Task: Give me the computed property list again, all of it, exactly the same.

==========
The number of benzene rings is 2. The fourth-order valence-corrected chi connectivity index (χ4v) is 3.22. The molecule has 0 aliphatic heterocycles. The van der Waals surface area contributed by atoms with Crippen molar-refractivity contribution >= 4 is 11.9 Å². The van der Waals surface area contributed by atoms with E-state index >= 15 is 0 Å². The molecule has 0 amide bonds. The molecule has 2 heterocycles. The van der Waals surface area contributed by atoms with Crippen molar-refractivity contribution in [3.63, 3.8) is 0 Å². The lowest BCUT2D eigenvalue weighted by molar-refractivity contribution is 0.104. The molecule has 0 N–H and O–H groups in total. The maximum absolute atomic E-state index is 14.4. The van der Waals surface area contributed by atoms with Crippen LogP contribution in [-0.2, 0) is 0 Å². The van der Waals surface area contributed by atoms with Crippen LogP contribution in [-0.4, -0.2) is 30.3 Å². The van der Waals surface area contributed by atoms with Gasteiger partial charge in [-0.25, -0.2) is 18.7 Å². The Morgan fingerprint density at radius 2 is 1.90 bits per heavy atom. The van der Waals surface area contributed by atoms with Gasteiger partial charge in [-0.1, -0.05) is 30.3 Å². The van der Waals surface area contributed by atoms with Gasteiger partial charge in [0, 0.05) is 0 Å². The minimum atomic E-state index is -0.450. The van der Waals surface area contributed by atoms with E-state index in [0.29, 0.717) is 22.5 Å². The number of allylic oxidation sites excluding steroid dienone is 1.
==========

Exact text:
The number of benzene rings is 2. The fourth-order valence-corrected chi connectivity index (χ4v) is 3.22. The molecule has 0 aliphatic heterocycles. The van der Waals surface area contributed by atoms with Crippen molar-refractivity contribution >= 4 is 11.9 Å². The van der Waals surface area contributed by atoms with E-state index >= 15 is 0 Å². The molecule has 0 amide bonds. The molecule has 2 heterocycles. The van der Waals surface area contributed by atoms with Crippen molar-refractivity contribution in [3.63, 3.8) is 0 Å². The lowest BCUT2D eigenvalue weighted by molar-refractivity contribution is 0.104. The molecule has 0 N–H and O–H groups in total. The maximum absolute atomic E-state index is 14.4. The van der Waals surface area contributed by atoms with Crippen LogP contribution in [-0.2, 0) is 0 Å². The van der Waals surface area contributed by atoms with Crippen LogP contribution in [-0.4, -0.2) is 30.3 Å². The van der Waals surface area contributed by atoms with Gasteiger partial charge in [-0.25, -0.2) is 18.7 Å². The Morgan fingerprint density at radius 2 is 1.90 bits per heavy atom. The van der Waals surface area contributed by atoms with Gasteiger partial charge in [-0.1, -0.05) is 30.3 Å². The van der Waals surface area contributed by atoms with Gasteiger partial charge in [0, 0.05) is 0 Å². The minimum atomic E-state index is -0.450. The van der Waals surface area contributed by atoms with E-state index in [0.29, 0.717) is 22.5 Å². The number of allylic oxidation sites excluding steroid dienone is 1.